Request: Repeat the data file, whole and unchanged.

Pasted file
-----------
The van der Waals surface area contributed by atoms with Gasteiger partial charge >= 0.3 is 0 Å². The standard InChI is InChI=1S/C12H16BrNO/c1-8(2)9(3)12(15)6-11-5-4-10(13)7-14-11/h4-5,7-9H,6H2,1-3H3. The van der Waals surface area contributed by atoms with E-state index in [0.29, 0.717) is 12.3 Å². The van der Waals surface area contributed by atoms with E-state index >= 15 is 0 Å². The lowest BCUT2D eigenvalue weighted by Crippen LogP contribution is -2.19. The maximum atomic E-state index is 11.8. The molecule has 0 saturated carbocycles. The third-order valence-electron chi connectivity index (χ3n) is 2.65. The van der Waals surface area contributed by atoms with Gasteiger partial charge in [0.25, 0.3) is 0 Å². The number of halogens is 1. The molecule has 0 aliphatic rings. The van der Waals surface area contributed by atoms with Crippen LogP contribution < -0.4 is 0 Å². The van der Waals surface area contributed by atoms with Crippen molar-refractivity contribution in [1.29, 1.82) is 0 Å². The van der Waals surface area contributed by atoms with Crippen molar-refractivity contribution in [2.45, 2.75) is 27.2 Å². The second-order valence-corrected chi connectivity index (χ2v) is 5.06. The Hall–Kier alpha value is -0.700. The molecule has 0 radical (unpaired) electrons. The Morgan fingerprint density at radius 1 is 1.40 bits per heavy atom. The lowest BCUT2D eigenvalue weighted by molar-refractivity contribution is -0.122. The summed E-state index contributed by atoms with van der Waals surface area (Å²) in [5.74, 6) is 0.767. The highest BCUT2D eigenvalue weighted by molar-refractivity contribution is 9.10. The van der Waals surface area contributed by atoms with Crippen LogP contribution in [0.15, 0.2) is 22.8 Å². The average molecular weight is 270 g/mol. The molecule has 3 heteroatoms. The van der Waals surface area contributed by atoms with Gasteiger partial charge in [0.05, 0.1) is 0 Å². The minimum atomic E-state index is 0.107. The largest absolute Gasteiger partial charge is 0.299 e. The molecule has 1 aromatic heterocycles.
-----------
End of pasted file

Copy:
The van der Waals surface area contributed by atoms with Gasteiger partial charge >= 0.3 is 0 Å². The standard InChI is InChI=1S/C12H16BrNO/c1-8(2)9(3)12(15)6-11-5-4-10(13)7-14-11/h4-5,7-9H,6H2,1-3H3. The van der Waals surface area contributed by atoms with E-state index in [0.29, 0.717) is 12.3 Å². The van der Waals surface area contributed by atoms with E-state index >= 15 is 0 Å². The lowest BCUT2D eigenvalue weighted by Crippen LogP contribution is -2.19. The maximum atomic E-state index is 11.8. The molecule has 0 saturated carbocycles. The third-order valence-electron chi connectivity index (χ3n) is 2.65. The van der Waals surface area contributed by atoms with Gasteiger partial charge in [0.25, 0.3) is 0 Å². The number of halogens is 1. The molecule has 0 aliphatic rings. The van der Waals surface area contributed by atoms with Crippen LogP contribution < -0.4 is 0 Å². The van der Waals surface area contributed by atoms with Crippen molar-refractivity contribution in [1.29, 1.82) is 0 Å². The van der Waals surface area contributed by atoms with Crippen molar-refractivity contribution in [2.45, 2.75) is 27.2 Å². The second-order valence-corrected chi connectivity index (χ2v) is 5.06. The Hall–Kier alpha value is -0.700. The molecule has 0 radical (unpaired) electrons. The Morgan fingerprint density at radius 1 is 1.40 bits per heavy atom. The lowest BCUT2D eigenvalue weighted by molar-refractivity contribution is -0.122. The summed E-state index contributed by atoms with van der Waals surface area (Å²) in [5.74, 6) is 0.767. The highest BCUT2D eigenvalue weighted by molar-refractivity contribution is 9.10. The van der Waals surface area contributed by atoms with Crippen LogP contribution in [0.15, 0.2) is 22.8 Å². The average molecular weight is 270 g/mol. The molecule has 3 heteroatoms. The van der Waals surface area contributed by atoms with Gasteiger partial charge in [0.05, 0.1) is 0 Å². The minimum atomic E-state index is 0.107. The largest absolute Gasteiger partial charge is 0.299 e. The molecule has 1 aromatic heterocycles.